minimal TypeScript project setup

As a fan of code-minimalism (at least a wannabe), I always try to use the smallest setup necessary just enough to build something. As someone who’ve been working with JavaScript since before jQuery time, I understand how easy it is for a JavaScript-based project to get bloated with libraries, config files, and framework boilerplate setups. In this post, I’d love to discuss a setup that’s minimal enough for me to start a TypeScript-based project.

First, let’s take a look at the project structure (which is also available at this Github repo):

project-root
|_ package.json
|_ src
|_ tsconfig.json
|_ index.ts (or whatever name you want for your main file)
|_ test
|_ dist (to be gitignored)

Now, let’s take a look at the package.json file (please note that the command arguments should explain themselves, but if there’s anything unclear to you, please feel free to ask up in the comment section):

...,
"scripts": {
"dev": "ts-node --project src/tsconfig.json src/index.ts",
"start": "node dist/index.js",
"build": "tsc -p src/tsconfig.json",
"test": "TS_NODE_PROJECT=src/tsconfig.json mocha -r ts-node/register test/*.spec.ts",
"pretest": "npm run build",
"postinstall": "npm run build"
},
"dependencies": {
"@types/mocha": "^5.2.5",
"mocha": "^5.2.0",
"ts-node": "^7.0.1",
"typescript": "^3.1.6"
},
...

And then, the src/tsconfig.json file:

{
"compilerOptions": {
"target": "ES5", // obviously, use whatever value you need
"lib": ["ES2015"], // obviously, use whatever value(s) you need
"outDir": "../dist",
"rootDir": "."
}
}

If I want to go even more minimal, I could ditch ts-node and run tsc every time I need to run or test my build. But so far I’m happy with running and testing my .ts files directly.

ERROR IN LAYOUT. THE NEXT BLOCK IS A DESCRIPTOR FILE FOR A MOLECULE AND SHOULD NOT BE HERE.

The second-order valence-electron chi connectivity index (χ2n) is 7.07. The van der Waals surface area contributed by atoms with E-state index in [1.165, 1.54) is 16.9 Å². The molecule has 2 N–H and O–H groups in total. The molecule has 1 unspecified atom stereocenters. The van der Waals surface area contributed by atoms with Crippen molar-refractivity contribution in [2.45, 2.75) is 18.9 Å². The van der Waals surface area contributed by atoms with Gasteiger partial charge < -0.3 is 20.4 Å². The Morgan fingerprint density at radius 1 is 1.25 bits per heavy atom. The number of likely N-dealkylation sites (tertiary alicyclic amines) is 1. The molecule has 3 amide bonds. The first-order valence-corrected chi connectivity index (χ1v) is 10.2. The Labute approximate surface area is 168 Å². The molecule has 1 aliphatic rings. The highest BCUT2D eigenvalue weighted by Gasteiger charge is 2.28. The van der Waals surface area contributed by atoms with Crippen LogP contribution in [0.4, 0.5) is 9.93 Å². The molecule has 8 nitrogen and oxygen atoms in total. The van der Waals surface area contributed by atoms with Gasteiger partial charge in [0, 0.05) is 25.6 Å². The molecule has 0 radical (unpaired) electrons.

I could use nodemon or ts-node-dev to take care of auto-reloading, but it’s beyond the scope of this post.

I could organize my test files in a totally different way (i.e. mix *.spec.ts with the .ts files under src themselves) – then I’ll just need to edit the target pattern of my mocha command). For this example, I’m happy to have my test files under their own directory.

The main point is that this setup allows me to write in TypeScript, then compile into JavaScript, using the minimum amount of external libraries.

PS: I could argue that I won’t even need @types/mocha. For this example, my text editor (Atom) wanted it, so I pleased it, but your mileage might vary.

PPS: you may also ask why those things are in my dependencies (and not devDependencies), which is a valid question. For me, if I want to run tests and compile on the (production/build) server, I’ll list them as my main dependencies.

EDITS (Jan 20th, 2019):

  1. the npm run build command used to be tsc --build ... but the --build flag has now been dropped as it’s not really needed. Specifying a project file (tsconfig.json) is much clearer. Please feel free to consult the tsc compiler references if you’re still curious about stuff.
  2. the tsconfig.json file used to not include rootDir. It does now, for even more clarity.
  3. the npm test command used to not include the TS_NODE_PROJECT=src/tsconfig.json part. It is now, because ts-node/register actually needs that to know which lib the tsconfig project file tells it to expect (kudos to this SO answer).
  4. pro-tip: did you know running tsc --init will create a default tsconfig.json file with verbose options (but mostly commented out for a bare minimal start) so you can tinker with? Do give it a try, you’ll love it.

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